School students join call to save Aravallis

More than 750 students from schools across NCR came together and joined the campaign to celebrate ‘Aravalli Day’ and to save the Aravallis here in Gurugram on Tuesday.

The students continue their protests against the NCR Draft Plan 2041 proposal and sought a rollback of the draft proposal to ensure the protection of Aravallis for their future.

They protested in the Aravalli region and hugged trees in a symbolic ‘CHIPKO’ movement and made a human chain to save the mountain range in the country.

“Mining has already destroyed more than 25 per cent of the Aravallis which is billions of years old and one of the oldest mountain ranges in the world. We are scared that if we do not act now, in a few years Aravallis will just remain a chapter in our geography textbooks. Over 750 students from grade 4 to grade 10 descended into the forest with our faces painted as different birds, mammals and other fauna species that live in the Aravallis to bring attention to how threatened their home is. We hugged trees in a symbolic ‘Chipko Movement’ enactment and formed a human chain against the backdrop of the Aravalli hills to show our solidarity with our lifeline for clean air and water security,” said Nevaeh Kapoor, Class 6 student.

The students demand to save “what is left of India’s oldest mountain range to secure their future”.

“Along with mining and real estate development in the Aravallis, the threat of the ill-conceived NCR Draft Regional Plan 2041 still looms strong on our heads. This plan if implemented will wipe out more than 70 per cent of our precious Aravallis and other natural ecosystems like man-made water bodies, tributaries and flood plains of rivers and take away the measly 10% forest target for the 4 highly polluted NCR states. Without the Aravallis, life in Delhi-NCR cannot exist and our future is doomed,” said Mansa Rout, a Class 9 student.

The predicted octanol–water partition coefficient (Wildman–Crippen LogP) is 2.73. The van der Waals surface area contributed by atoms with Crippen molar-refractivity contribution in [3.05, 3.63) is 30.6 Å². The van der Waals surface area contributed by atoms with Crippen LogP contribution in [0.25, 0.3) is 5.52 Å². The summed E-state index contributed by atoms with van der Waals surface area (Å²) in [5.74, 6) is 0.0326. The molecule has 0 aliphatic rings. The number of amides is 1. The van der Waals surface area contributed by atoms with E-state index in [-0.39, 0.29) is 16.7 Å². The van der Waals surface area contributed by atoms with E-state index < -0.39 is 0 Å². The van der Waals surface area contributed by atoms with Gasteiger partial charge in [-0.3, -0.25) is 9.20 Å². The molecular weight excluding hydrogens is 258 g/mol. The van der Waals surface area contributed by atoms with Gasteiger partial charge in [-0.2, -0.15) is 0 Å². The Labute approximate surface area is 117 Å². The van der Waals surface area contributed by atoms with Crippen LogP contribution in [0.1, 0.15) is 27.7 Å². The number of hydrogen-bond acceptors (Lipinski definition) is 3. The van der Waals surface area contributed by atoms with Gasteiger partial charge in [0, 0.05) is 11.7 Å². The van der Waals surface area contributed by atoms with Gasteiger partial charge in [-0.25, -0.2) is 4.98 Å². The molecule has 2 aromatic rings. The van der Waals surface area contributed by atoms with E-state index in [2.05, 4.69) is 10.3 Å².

Another student who was part of the protest said that the younger generation is taking up the cause of Aravali as their lives will be the most affected.

Rajendra Singh, popularly known as the “Waterman of India” and Chairman of the People’s World Commission on Drought and Flood, also joined the students to commemorate ‘Aravalli Day’. He said, “NCR Draft Regional Plan 2041 in its current form is a real disaster and against our common future and that of our younger generations and cannot be implemented.”

“All the Aravalli hills and forests, wetlands, rivers along with their tributaries and floodplains, lakes, natural and man-made water bodies etc irrespective of whether they are notified or not or mentioned in the revenue records or identified in ground truthing exercises, must get protection under the new Draft Regional Plan 2041 and the forest cover target majorly increased to enhance the air quality and water security of all the districts falling in the 4 states of Delhi-NCR,” he added.




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